How to keep your car looking good
Q: The clutch in my Subaru Outback had been slipping so it was returned to the dealer. My wife was told the clutch was ‘‘full of sand’’. It was repaired under warranty, but how can sand get inside the clutch? I have driven it once on Stockton Beach. It has also been driven off-road around Newnes. Last year my wife and I towed a camper trailer to the Red Centre and back, and during that trip we drove along the Birdsville Track as far as the flooded Cooper Creek and then the Oodnadatta Track. I am concerned that the replacement clutch will also fill with sand. Guy Freeman, e-mail. A: Subaru’s answer: ‘‘As with most brands, gearboxes are not totally sealed units. If the vehicle is exposed to very heavy sand, the clutch may fail and sand could be evident during replacement.’’ You shouldn’t drive through heavy sand.
Q: I have four vehicles and occasionally need to charge the batteries. The cars are a 1990 Ford Capri, a 2003 Toyota Landcruiser 100 V8, a 2006 Suzuki Swift, and a 2006 Hyundai Getz. Do I need to disconnect the battery before charging? Barry Robert, e-mail. A: There’s no reason to disconnect, as long as the ignition is off when you do it. WE choose the colour of our car based on how it looks when we see it sitting in the dealer’s showroom, but rarely do we think about how we’re going to keep it looking good.
There it sits, perfectly clean and shining brightly, but how will it look after a few months on the road after it’s been rained on, pelted with hail, buried in snow, sprayed with dust and tar, covered in dirt and grime, and crashed into at the supermarket?
The time to think about that is before you buy it. Here are some tips:
Colours that contain a lot of pearl or are heavy in metallic flake can be very difficult to match in the event of a fender-bender.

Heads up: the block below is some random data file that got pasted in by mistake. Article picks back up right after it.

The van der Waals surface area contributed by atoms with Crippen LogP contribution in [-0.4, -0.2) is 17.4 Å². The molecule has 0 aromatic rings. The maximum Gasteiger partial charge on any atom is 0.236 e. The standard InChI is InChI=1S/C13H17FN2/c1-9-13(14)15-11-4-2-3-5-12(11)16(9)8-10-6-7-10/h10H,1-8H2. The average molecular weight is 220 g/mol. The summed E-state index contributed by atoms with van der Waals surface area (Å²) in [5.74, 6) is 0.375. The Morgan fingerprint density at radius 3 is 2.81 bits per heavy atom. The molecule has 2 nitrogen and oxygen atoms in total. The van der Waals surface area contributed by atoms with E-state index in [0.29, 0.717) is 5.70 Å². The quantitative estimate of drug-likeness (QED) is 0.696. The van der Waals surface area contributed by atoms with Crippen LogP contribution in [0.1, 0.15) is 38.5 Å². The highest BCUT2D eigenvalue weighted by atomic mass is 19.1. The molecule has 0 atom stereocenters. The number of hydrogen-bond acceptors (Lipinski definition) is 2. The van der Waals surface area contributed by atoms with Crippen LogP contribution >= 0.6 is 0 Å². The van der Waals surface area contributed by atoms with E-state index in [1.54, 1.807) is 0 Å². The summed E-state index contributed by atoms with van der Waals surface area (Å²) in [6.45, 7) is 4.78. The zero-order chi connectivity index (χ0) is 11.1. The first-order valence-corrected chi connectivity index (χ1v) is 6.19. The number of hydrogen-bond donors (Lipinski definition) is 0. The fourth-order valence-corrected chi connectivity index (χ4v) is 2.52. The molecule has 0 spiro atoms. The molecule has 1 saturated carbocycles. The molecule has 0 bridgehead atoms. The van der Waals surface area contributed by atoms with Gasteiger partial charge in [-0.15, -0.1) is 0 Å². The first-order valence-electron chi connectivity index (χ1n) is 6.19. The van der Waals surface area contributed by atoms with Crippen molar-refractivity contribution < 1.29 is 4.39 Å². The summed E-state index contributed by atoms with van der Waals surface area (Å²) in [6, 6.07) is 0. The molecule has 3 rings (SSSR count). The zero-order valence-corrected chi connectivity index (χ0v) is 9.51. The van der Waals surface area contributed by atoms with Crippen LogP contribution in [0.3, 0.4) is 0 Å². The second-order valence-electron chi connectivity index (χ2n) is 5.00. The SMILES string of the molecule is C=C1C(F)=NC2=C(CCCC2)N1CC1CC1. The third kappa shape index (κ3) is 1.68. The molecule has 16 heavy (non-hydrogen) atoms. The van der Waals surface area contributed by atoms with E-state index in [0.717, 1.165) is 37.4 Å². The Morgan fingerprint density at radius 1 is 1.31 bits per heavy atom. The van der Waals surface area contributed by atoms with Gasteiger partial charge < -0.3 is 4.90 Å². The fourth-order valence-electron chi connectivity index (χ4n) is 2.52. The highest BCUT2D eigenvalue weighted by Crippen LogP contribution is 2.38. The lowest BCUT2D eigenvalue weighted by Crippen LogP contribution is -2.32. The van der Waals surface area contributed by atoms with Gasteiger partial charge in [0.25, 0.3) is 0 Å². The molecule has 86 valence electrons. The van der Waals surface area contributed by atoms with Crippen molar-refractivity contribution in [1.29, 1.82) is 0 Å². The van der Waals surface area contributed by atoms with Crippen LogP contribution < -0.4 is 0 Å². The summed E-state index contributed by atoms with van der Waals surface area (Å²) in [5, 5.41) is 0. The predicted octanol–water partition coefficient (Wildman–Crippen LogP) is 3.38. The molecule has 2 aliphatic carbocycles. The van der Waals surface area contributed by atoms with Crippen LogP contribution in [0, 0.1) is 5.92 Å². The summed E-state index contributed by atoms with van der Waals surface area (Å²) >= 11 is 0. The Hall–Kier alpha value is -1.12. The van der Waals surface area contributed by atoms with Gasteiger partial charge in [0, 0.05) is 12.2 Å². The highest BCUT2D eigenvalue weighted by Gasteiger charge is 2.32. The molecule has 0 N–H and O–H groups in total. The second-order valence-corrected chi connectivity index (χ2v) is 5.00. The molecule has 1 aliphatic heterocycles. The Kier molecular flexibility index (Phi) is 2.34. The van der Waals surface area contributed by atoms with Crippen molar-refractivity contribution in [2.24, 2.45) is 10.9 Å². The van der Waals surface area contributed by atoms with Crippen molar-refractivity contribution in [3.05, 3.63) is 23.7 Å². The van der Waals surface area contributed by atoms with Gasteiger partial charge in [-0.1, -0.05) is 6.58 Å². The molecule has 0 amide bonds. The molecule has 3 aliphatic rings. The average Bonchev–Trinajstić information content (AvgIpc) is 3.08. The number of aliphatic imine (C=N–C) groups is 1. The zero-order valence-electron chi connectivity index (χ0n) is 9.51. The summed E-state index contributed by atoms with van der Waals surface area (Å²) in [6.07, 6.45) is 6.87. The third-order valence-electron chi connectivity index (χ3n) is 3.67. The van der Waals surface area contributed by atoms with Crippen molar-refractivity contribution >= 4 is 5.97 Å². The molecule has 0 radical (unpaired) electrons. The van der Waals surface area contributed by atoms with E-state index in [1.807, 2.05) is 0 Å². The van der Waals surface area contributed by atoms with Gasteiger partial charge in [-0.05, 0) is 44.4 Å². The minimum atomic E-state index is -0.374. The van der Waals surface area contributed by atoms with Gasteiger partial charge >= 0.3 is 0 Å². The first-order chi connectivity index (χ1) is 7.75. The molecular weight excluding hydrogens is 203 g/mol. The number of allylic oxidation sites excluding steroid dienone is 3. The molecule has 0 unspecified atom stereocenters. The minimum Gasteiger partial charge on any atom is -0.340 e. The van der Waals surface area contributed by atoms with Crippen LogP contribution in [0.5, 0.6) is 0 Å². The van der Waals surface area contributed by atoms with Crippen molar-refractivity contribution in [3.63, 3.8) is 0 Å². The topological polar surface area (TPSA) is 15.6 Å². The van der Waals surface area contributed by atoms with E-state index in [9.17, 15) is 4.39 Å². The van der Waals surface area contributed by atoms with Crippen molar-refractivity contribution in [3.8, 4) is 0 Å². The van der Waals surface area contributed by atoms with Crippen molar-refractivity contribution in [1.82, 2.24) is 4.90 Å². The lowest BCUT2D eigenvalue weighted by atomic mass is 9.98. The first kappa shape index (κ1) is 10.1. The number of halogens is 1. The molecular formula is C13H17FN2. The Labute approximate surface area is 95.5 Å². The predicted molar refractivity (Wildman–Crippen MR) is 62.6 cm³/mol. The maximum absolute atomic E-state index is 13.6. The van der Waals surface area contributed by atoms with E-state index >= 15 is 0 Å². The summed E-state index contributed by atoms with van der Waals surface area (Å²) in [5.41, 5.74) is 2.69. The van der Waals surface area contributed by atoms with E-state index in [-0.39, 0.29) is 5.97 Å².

If you’ve got your heart set on such a colour buy a car that has been painted in a premium quality paint, like Glasurit, Speis-Hecker, or Standox, as they have the most accurate refinishing formulas for matching the factory colours.
Don’t buy black, unless you like washing your car. Black cars are very hard to keep clean, whereas silver, white and champagne stand up well and don’t require as much work to keep clean.
Don’t get sucked into buying a paint protection product the dealer tells you will keep your paint pristine for the life of the car. They don’t work and they’re a waste of money. Wash your car regularly using fresh water only. Dry it with a chamois. Don’t use soap or detergent, unless it’s very dirty, and only use a small amount.
Avoid parking under trees or power lines. Trees will leave sap deposits on your car, while birds love to perch on power lines and poop on your pride and joy. If you do find deposits on your car remove them as soon as possible.
The longer you leave them the greater the chance of your paint being damaged. Bird poo will eat into your paint if not removed.
Wax your car every six months with a good quality carnauba wax, one that is hard to apply and hard to remove. Cars left parked in the street will need to be waxed even more frequently.